Patrick Hochstenbach
and 2 contributors

NAME

Catmandu::Exporter::Stat - a statistical export

SYNOPSIS

    # Calculate statistics on the availabity of the ISBN fields in the dataset
    cat data.json | catmandu convert -v JSON to Stat --fields isbn

    # Export the statistics as YAML
    cat data.json | catmandu convert -v JSON to Stat --fields isbn --as YAML

DESCRIPTION

The Catmandu::Stat package can be used to calculate statistics on the availablity of fields in a data file. Use this exporter to count the availability of fields or count the number of duplicate values. For each field the exporter calculates the following statistics:

  * name    : the name of a field
  * count   : the number of occurences of a field in all records
  * zeros   : the number of records without a field
  * zeros%  : the percentage of records without a field
  * min     : the minimum number of occurences of a field in any record
  * max     : the maximum number of occurences of a field in any record
  * mean    : the mean number of occurences of a field in all records
  * variance : the variance of the field number
  * stdev   : the standard deviation of the field number
  * uniq~   : the estimated number of unique records
  * uniq%   : the estimated percentage of uniq values
  * entropy : the minimum and maximum entropy in the field values (estimated value)

Details:

  * entropy is an indication in the variation of field values (are some values more unique than others)
  * entropy values are displayed as : minimum/maximum entropy
  * when the minimum entropy = 0, then all the field values are equal
  * when the minimum and maximum entropy are equal, then all the field values are different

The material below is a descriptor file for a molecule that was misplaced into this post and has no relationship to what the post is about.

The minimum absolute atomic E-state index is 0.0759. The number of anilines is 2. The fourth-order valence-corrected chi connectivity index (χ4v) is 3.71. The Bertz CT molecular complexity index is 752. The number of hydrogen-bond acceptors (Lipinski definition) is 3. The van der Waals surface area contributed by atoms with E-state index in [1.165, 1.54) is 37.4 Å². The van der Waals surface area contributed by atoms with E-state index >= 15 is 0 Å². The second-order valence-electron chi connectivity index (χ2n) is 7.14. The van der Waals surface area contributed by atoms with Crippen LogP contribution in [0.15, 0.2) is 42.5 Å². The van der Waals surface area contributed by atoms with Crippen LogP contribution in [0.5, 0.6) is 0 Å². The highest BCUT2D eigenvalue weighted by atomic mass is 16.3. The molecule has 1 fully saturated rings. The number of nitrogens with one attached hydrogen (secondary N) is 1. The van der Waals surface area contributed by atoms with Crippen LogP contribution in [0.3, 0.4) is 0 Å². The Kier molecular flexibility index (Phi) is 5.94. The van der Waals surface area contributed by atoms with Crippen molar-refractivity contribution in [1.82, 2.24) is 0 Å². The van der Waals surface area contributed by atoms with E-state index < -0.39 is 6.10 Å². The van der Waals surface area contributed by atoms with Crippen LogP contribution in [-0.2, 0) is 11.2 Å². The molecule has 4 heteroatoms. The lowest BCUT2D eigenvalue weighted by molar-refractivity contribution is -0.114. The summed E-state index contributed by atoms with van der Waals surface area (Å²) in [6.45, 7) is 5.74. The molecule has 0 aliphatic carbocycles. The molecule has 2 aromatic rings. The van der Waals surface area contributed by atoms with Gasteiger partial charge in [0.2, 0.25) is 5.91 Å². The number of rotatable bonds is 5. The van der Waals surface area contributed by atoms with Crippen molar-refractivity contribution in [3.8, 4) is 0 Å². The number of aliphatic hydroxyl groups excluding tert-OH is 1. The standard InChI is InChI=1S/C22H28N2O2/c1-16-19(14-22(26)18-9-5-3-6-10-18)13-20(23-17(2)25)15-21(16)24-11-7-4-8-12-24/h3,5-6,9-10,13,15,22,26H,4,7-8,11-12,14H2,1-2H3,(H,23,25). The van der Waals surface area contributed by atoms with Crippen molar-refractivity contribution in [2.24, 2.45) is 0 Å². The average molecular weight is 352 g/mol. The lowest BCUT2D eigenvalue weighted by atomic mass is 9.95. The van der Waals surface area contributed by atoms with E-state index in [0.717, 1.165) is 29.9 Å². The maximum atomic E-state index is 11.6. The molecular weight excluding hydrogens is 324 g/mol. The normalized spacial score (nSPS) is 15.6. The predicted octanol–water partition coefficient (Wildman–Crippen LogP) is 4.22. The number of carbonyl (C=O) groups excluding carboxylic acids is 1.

* the 'uniq%' and 'entropy' fields are estimated and are normally within 1% of the
    correct value (this is done to keep the memory requirements of this module low)

Each statistical report contains one row named hash '#' which contains the total number of records.

CONFIGURATION

v

Verbose output. Show the processing speed.

fix FIX

A fix or a fix file containing one or more fixes applied to the input data before the statistics are calculated.

fields KEY[,KEY,...]

One or more fields in the data for which statistics need to be calculated. No deep nested fields are allowed. The exporter will collect statistics on the availability of a field in all records. For instance, the following record contains one 'title' field, zero 'isbn' fields and 3 'author' fields

    ---
    title: ABCDEF
    author:
        - Davis, Miles
        - Parker, Charly
        - Mingus, Charles
    year: 1950

Examples of operation:

    # Calculate statistics on the number of records that contain a 'title'
    cat data.json | catmandu convert JSON to Stat --fields title

    # Calculate statistics on the number of records that contain a 'title', 'isbn' or 'subject' fields
    cat data.json | catmandu convert JSON to Stat --fields title,isbn,subject

    # The next example will not work: no deeply nested fields allowed
    cat data.json | catmandu convert JSON to Stat --fields foo.bar.x.y

When no fields parameter is available, then all fields are read from the first input record.

as Table | CSV | YAML | JSON | ...

By default the statistics are exported in a Table format. The use 'as' option to change the export format.

topk NUMBER

To calculate the entropy an estimate of the probability distribution of the data set needs to be calculated. Topk is the expected lower bound on the number of field values which have repeated entries. By default it is set to 100. If there are more fields values with doubles, then this number needs to be increased.

hll NUMBER

This is the Algorithm::HyperLogLog parameter calculating the estimation of cardinality (uniqueness) of a data set. The HLL register parameter, which should be between 4 and 16, gives an estimate on the precision of the calculation. The bigger the number, the better precision but also more memory will be used. Default: 14.

SEE ALSO

Catmandu::Exporter , Statistics::Descriptive , Statistics::TopK , Algorithm::HyperLogLog